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Stratolaunch

Stratolaunch, a giant six-engine aircraft with the world’s longest wingspan, makes its historic first flight Saturday from the Mojave Air and Space Port in Mojave, Calif. Founded by the late billionaire Paul G. Allen, Stratolaunch is vying to be a contender in the market for air-launching small satellites.

LOS ANGELES — A giant six-engine aircraft with the world's longest wingspan completed what company officials called a superb initial flight over California's Mojave Desert, bringing to life a dream held by the late Microsoft co-founder Paul G. Allen.

Stratolaunch Systems Corp. chief executive Jean Floyd said Saturday the aircraft made a "spectacular" landing that was on the mark. Stratolaunch, which was founded by Allen, is vying to be a contender in the market for air-launching small satellites. He died in October.

"It was an emotional moment for me, to personally watch this majestic bird take flight, to see Paul Allen's dream come to life in front of my very eyes," Floyd told a teleconference briefing.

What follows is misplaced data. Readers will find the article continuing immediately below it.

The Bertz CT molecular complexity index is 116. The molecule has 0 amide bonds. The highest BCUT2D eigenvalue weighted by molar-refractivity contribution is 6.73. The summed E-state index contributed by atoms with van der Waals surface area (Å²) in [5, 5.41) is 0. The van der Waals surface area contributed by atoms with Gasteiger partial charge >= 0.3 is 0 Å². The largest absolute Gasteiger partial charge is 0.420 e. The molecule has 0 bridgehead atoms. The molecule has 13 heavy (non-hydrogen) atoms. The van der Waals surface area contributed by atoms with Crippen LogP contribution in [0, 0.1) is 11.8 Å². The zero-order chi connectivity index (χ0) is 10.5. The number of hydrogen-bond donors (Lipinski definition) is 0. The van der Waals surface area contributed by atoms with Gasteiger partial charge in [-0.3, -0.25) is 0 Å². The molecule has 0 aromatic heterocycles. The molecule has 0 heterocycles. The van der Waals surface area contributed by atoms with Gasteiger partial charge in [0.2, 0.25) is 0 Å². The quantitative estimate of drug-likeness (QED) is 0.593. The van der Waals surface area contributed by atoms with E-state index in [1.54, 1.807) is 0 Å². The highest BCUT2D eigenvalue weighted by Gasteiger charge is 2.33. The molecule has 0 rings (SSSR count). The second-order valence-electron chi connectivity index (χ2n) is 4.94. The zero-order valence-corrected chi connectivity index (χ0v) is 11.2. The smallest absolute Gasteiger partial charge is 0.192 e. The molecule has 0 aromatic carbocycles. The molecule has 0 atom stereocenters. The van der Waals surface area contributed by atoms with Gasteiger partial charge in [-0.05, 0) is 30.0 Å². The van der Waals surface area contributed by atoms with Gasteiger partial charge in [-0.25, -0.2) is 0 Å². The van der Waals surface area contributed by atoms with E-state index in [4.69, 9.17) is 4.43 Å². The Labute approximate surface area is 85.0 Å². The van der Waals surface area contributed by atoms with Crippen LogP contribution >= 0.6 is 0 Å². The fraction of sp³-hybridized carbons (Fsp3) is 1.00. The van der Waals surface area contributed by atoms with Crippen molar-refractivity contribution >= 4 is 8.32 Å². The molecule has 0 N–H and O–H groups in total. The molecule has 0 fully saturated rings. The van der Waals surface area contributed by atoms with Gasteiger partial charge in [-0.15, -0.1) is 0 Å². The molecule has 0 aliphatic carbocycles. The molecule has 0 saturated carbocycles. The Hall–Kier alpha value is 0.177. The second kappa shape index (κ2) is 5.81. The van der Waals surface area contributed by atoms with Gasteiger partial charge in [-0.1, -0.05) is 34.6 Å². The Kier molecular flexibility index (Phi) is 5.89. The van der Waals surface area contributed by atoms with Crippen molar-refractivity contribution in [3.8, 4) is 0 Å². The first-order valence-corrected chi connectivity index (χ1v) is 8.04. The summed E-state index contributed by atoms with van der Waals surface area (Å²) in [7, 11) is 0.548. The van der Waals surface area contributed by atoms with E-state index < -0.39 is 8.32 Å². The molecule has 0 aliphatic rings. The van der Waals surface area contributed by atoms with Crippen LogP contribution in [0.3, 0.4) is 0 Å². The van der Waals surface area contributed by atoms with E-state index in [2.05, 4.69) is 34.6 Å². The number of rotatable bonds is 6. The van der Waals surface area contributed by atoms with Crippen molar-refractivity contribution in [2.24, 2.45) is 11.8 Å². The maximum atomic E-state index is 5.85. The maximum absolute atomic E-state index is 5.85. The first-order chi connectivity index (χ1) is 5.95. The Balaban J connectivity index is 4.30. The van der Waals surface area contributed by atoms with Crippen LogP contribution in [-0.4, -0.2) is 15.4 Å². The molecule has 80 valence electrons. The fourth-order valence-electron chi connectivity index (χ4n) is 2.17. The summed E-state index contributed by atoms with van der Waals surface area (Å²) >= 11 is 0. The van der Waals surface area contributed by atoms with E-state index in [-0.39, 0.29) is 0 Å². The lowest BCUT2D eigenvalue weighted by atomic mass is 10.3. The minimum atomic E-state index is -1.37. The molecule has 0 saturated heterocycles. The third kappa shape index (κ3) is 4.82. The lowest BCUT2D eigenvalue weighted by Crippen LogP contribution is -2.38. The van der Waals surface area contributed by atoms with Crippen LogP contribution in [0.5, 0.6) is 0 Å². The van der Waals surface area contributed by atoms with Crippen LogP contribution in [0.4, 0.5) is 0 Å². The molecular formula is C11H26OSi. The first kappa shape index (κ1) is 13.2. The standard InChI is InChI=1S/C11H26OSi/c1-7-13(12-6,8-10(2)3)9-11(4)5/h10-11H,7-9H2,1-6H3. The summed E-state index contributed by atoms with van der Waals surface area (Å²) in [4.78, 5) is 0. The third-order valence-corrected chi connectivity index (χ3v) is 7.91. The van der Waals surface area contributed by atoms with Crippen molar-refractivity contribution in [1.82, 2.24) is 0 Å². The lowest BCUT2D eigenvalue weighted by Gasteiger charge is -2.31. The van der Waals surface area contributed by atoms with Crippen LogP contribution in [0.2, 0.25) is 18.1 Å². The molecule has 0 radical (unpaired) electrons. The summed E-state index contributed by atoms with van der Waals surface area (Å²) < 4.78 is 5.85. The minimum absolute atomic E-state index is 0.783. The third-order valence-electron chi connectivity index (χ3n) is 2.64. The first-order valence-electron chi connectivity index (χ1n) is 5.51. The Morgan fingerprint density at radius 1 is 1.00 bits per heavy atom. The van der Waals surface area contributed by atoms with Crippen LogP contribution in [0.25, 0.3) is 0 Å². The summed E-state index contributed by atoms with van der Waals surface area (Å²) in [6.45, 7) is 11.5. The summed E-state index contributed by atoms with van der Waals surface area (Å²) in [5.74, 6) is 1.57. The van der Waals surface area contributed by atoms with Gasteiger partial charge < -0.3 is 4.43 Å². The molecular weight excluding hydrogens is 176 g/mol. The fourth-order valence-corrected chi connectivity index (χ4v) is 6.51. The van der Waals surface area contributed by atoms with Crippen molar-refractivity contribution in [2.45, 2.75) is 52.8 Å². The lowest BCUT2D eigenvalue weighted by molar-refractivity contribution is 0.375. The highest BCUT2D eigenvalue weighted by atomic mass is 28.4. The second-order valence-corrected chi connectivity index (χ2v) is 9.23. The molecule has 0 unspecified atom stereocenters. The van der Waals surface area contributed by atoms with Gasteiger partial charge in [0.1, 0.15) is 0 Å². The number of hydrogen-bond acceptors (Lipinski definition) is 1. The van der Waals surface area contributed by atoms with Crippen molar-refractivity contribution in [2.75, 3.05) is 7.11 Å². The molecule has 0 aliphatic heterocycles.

Floyd said that as the plane lifted off, "I did whisper a 'thank you' to Paul for allowing me to be part of this remarkable achievement."

The behemoth, twin-fuselage Stratolaunch jet lifted off from Mojave Air and Space Port shortly before 7 a.m. Saturday and climbed into the desert sky 70 miles north of Los Angeles. The jet flew 2½ hours, achieving a maximum speed of 189 mph and altitudes up to 17,000 feet, the company said.

The aircraft is designed to carry as many as three satellite-laden rockets at a time under the center of its enormous wing, which stretches 385 feet — a longer wingspan than any other aircraft.

At an altitude of 35,000 feet, the rockets would be released, ignite their engines and soar into space.

The advantages of such air-launch systems include being able to use numerous airports and avoid the limitations of fixed launch sites which can be impacted by weather, air traffic and ship traffic on ocean ranges.

Allen, the co-founder of Microsoft, founded Stratolaunch Systems Corp. in 2011 after emerging in aerospace by funding the development of the experimental air-launched SpaceShipOne, which in 2004 became the first privately built manned rocket to reach space.

While Stratolaunch calls its aircraft the world's largest, other airplanes exceed it in length from nose to tail. They include the six-engine Antonov AN 225 cargo plane, which is 275.5 feet long, and the Boeing 747-8, which is just over 250 feet long.

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